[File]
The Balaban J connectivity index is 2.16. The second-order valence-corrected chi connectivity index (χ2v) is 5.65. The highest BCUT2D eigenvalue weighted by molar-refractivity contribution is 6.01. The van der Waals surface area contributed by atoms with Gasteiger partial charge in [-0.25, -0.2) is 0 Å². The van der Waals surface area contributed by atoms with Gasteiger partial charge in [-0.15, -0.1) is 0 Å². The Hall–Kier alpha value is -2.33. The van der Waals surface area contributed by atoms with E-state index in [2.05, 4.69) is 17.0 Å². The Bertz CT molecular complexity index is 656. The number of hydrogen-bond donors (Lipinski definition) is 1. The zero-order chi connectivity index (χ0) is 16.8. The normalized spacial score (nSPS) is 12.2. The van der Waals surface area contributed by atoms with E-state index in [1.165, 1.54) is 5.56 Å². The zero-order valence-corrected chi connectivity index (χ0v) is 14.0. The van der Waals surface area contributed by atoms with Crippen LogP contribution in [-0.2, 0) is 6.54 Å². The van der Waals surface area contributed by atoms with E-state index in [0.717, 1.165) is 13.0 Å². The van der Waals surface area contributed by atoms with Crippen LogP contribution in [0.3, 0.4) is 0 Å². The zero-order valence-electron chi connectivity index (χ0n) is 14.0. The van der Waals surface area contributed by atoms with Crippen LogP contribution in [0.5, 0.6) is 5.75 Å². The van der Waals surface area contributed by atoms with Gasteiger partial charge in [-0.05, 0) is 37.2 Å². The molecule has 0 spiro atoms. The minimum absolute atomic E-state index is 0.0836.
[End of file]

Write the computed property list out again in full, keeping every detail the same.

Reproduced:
The Balaban J connectivity index is 2.16. The second-order valence-corrected chi connectivity index (χ2v) is 5.65. The highest BCUT2D eigenvalue weighted by molar-refractivity contribution is 6.01. The van der Waals surface area contributed by atoms with Gasteiger partial charge in [-0.25, -0.2) is 0 Å². The van der Waals surface area contributed by atoms with Gasteiger partial charge in [-0.15, -0.1) is 0 Å². The Hall–Kier alpha value is -2.33. The van der Waals surface area contributed by atoms with E-state index in [2.05, 4.69) is 17.0 Å². The Bertz CT molecular complexity index is 656. The number of hydrogen-bond donors (Lipinski definition) is 1. The zero-order chi connectivity index (χ0) is 16.8. The normalized spacial score (nSPS) is 12.2. The van der Waals surface area contributed by atoms with E-state index in [1.165, 1.54) is 5.56 Å². The zero-order valence-corrected chi connectivity index (χ0v) is 14.0. The van der Waals surface area contributed by atoms with Crippen LogP contribution in [-0.2, 0) is 6.54 Å². The van der Waals surface area contributed by atoms with E-state index in [0.717, 1.165) is 13.0 Å². The van der Waals surface area contributed by atoms with Crippen LogP contribution in [0.3, 0.4) is 0 Å². The zero-order valence-electron chi connectivity index (χ0n) is 14.0. The van der Waals surface area contributed by atoms with Crippen LogP contribution in [0.5, 0.6) is 5.75 Å². The van der Waals surface area contributed by atoms with Gasteiger partial charge in [-0.05, 0) is 37.2 Å². The molecule has 0 spiro atoms. The minimum absolute atomic E-state index is 0.0836.